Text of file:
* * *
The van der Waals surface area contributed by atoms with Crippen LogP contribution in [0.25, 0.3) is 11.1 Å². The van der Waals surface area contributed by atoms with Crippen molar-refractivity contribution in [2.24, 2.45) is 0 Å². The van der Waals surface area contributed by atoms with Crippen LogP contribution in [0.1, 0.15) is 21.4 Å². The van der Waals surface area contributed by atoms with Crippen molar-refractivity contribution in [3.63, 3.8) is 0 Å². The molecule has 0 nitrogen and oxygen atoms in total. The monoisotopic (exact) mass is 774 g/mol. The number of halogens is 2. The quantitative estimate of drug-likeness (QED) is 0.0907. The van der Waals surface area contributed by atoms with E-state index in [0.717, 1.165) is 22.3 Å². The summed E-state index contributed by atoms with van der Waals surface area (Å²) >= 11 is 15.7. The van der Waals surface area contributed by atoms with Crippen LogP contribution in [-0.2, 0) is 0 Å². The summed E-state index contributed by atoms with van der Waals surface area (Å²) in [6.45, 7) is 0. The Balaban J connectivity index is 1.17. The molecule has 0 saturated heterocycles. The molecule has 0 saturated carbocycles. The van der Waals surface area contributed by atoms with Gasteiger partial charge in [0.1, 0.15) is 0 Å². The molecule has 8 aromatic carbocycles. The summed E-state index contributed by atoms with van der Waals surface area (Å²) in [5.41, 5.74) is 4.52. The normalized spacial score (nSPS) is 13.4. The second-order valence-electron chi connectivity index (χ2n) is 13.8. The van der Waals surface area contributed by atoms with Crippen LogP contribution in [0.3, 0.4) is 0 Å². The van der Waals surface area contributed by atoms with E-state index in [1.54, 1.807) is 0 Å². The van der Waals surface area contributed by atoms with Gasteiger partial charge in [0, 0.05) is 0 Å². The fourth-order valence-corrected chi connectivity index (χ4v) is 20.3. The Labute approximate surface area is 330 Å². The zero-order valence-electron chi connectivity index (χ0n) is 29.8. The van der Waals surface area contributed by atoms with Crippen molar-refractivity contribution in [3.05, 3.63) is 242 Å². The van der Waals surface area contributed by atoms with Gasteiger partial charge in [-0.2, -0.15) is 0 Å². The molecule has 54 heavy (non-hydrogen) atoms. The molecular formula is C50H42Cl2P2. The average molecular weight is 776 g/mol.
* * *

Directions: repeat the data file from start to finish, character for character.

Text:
The van der Waals surface area contributed by atoms with Crippen LogP contribution in [0.25, 0.3) is 11.1 Å². The van der Waals surface area contributed by atoms with Crippen molar-refractivity contribution in [2.24, 2.45) is 0 Å². The van der Waals surface area contributed by atoms with Crippen LogP contribution in [0.1, 0.15) is 21.4 Å². The van der Waals surface area contributed by atoms with Crippen molar-refractivity contribution in [3.63, 3.8) is 0 Å². The molecule has 0 nitrogen and oxygen atoms in total. The monoisotopic (exact) mass is 774 g/mol. The number of halogens is 2. The quantitative estimate of drug-likeness (QED) is 0.0907. The van der Waals surface area contributed by atoms with E-state index in [0.717, 1.165) is 22.3 Å². The summed E-state index contributed by atoms with van der Waals surface area (Å²) >= 11 is 15.7. The van der Waals surface area contributed by atoms with Crippen LogP contribution in [-0.2, 0) is 0 Å². The summed E-state index contributed by atoms with van der Waals surface area (Å²) in [6.45, 7) is 0. The Balaban J connectivity index is 1.17. The molecule has 0 saturated heterocycles. The molecule has 0 saturated carbocycles. The van der Waals surface area contributed by atoms with Gasteiger partial charge in [0.1, 0.15) is 0 Å². The molecule has 8 aromatic carbocycles. The summed E-state index contributed by atoms with van der Waals surface area (Å²) in [5.41, 5.74) is 4.52. The normalized spacial score (nSPS) is 13.4. The second-order valence-electron chi connectivity index (χ2n) is 13.8. The van der Waals surface area contributed by atoms with Crippen LogP contribution in [0.3, 0.4) is 0 Å². The van der Waals surface area contributed by atoms with E-state index in [1.54, 1.807) is 0 Å². The van der Waals surface area contributed by atoms with Gasteiger partial charge in [0, 0.05) is 0 Å². The fourth-order valence-corrected chi connectivity index (χ4v) is 20.3. The Labute approximate surface area is 330 Å². The zero-order valence-electron chi connectivity index (χ0n) is 29.8. The van der Waals surface area contributed by atoms with Crippen molar-refractivity contribution in [3.05, 3.63) is 242 Å². The van der Waals surface area contributed by atoms with Gasteiger partial charge in [-0.2, -0.15) is 0 Å². The molecule has 54 heavy (non-hydrogen) atoms. The molecular formula is C50H42Cl2P2. The average molecular weight is 776 g/mol.